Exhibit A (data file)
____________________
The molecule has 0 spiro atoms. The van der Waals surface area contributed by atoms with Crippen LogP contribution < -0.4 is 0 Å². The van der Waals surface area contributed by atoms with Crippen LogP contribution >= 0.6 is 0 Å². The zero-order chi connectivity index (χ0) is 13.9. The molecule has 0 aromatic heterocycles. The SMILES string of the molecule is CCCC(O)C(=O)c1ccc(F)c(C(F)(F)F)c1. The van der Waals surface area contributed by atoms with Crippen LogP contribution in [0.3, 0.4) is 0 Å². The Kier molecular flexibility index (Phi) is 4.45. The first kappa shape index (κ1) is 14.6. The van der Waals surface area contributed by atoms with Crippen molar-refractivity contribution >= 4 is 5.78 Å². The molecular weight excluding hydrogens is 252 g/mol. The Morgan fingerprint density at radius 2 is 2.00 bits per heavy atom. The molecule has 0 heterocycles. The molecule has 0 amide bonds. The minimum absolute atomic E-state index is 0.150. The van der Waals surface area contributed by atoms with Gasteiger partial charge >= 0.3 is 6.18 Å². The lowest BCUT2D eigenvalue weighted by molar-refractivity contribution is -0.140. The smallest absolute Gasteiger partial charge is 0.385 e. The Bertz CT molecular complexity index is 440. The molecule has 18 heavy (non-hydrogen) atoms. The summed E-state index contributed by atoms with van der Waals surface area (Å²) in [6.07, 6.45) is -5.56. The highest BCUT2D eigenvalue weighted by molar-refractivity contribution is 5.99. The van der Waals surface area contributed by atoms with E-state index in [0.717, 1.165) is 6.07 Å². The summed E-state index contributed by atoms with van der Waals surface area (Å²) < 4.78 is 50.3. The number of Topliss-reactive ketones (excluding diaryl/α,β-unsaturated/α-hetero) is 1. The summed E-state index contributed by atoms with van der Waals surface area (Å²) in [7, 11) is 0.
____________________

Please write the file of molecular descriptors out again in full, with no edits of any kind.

The molecule has 0 spiro atoms. The van der Waals surface area contributed by atoms with Crippen LogP contribution < -0.4 is 0 Å². The van der Waals surface area contributed by atoms with Crippen LogP contribution >= 0.6 is 0 Å². The zero-order chi connectivity index (χ0) is 13.9. The molecule has 0 aromatic heterocycles. The SMILES string of the molecule is CCCC(O)C(=O)c1ccc(F)c(C(F)(F)F)c1. The van der Waals surface area contributed by atoms with Crippen LogP contribution in [0.3, 0.4) is 0 Å². The Kier molecular flexibility index (Phi) is 4.45. The first kappa shape index (κ1) is 14.6. The van der Waals surface area contributed by atoms with Crippen molar-refractivity contribution >= 4 is 5.78 Å². The molecular weight excluding hydrogens is 252 g/mol. The Morgan fingerprint density at radius 2 is 2.00 bits per heavy atom. The molecule has 0 heterocycles. The molecule has 0 amide bonds. The minimum absolute atomic E-state index is 0.150. The van der Waals surface area contributed by atoms with Gasteiger partial charge >= 0.3 is 6.18 Å². The lowest BCUT2D eigenvalue weighted by molar-refractivity contribution is -0.140. The smallest absolute Gasteiger partial charge is 0.385 e. The Bertz CT molecular complexity index is 440. The molecule has 18 heavy (non-hydrogen) atoms. The summed E-state index contributed by atoms with van der Waals surface area (Å²) in [6.07, 6.45) is -5.56. The highest BCUT2D eigenvalue weighted by molar-refractivity contribution is 5.99. The van der Waals surface area contributed by atoms with E-state index in [0.717, 1.165) is 6.07 Å². The summed E-state index contributed by atoms with van der Waals surface area (Å²) < 4.78 is 50.3. The number of Topliss-reactive ketones (excluding diaryl/α,β-unsaturated/α-hetero) is 1. The summed E-state index contributed by atoms with van der Waals surface area (Å²) in [7, 11) is 0.